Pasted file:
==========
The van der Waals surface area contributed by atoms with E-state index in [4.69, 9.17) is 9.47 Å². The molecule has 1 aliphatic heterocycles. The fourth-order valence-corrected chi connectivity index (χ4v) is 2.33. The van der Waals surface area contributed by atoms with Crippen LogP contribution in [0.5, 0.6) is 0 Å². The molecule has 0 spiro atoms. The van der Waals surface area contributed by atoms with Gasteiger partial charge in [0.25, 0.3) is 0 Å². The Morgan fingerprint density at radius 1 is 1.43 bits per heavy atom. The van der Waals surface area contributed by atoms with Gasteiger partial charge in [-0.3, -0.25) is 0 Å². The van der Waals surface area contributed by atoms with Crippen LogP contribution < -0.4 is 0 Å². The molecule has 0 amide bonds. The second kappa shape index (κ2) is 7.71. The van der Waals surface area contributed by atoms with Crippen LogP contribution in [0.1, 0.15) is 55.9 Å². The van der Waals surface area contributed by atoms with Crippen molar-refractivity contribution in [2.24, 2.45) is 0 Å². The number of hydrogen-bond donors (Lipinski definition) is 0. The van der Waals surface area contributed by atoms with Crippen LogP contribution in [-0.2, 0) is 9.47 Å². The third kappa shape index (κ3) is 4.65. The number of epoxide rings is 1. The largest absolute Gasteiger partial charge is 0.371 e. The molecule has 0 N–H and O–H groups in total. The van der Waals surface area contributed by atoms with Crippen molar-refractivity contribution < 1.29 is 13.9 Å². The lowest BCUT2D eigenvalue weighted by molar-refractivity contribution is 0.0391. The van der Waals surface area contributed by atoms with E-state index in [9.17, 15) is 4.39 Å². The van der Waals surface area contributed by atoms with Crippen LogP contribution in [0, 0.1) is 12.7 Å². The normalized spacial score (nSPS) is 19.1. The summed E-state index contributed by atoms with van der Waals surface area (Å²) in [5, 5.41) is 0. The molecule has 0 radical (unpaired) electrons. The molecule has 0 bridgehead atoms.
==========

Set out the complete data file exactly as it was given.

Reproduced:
The van der Waals surface area contributed by atoms with E-state index in [4.69, 9.17) is 9.47 Å². The molecule has 1 aliphatic heterocycles. The fourth-order valence-corrected chi connectivity index (χ4v) is 2.33. The van der Waals surface area contributed by atoms with Crippen LogP contribution in [0.5, 0.6) is 0 Å². The molecule has 0 spiro atoms. The van der Waals surface area contributed by atoms with Gasteiger partial charge in [0.25, 0.3) is 0 Å². The Morgan fingerprint density at radius 1 is 1.43 bits per heavy atom. The van der Waals surface area contributed by atoms with Gasteiger partial charge in [-0.3, -0.25) is 0 Å². The van der Waals surface area contributed by atoms with Crippen LogP contribution < -0.4 is 0 Å². The molecule has 0 amide bonds. The second kappa shape index (κ2) is 7.71. The van der Waals surface area contributed by atoms with Crippen LogP contribution in [0.1, 0.15) is 55.9 Å². The van der Waals surface area contributed by atoms with Crippen molar-refractivity contribution in [2.24, 2.45) is 0 Å². The number of hydrogen-bond donors (Lipinski definition) is 0. The van der Waals surface area contributed by atoms with Crippen LogP contribution in [-0.2, 0) is 9.47 Å². The third kappa shape index (κ3) is 4.65. The number of epoxide rings is 1. The largest absolute Gasteiger partial charge is 0.371 e. The molecule has 0 N–H and O–H groups in total. The van der Waals surface area contributed by atoms with Crippen molar-refractivity contribution < 1.29 is 13.9 Å². The lowest BCUT2D eigenvalue weighted by molar-refractivity contribution is 0.0391. The van der Waals surface area contributed by atoms with E-state index in [9.17, 15) is 4.39 Å². The van der Waals surface area contributed by atoms with Crippen LogP contribution in [0, 0.1) is 12.7 Å². The normalized spacial score (nSPS) is 19.1. The summed E-state index contributed by atoms with van der Waals surface area (Å²) in [5, 5.41) is 0. The molecule has 0 radical (unpaired) electrons. The molecule has 0 bridgehead atoms.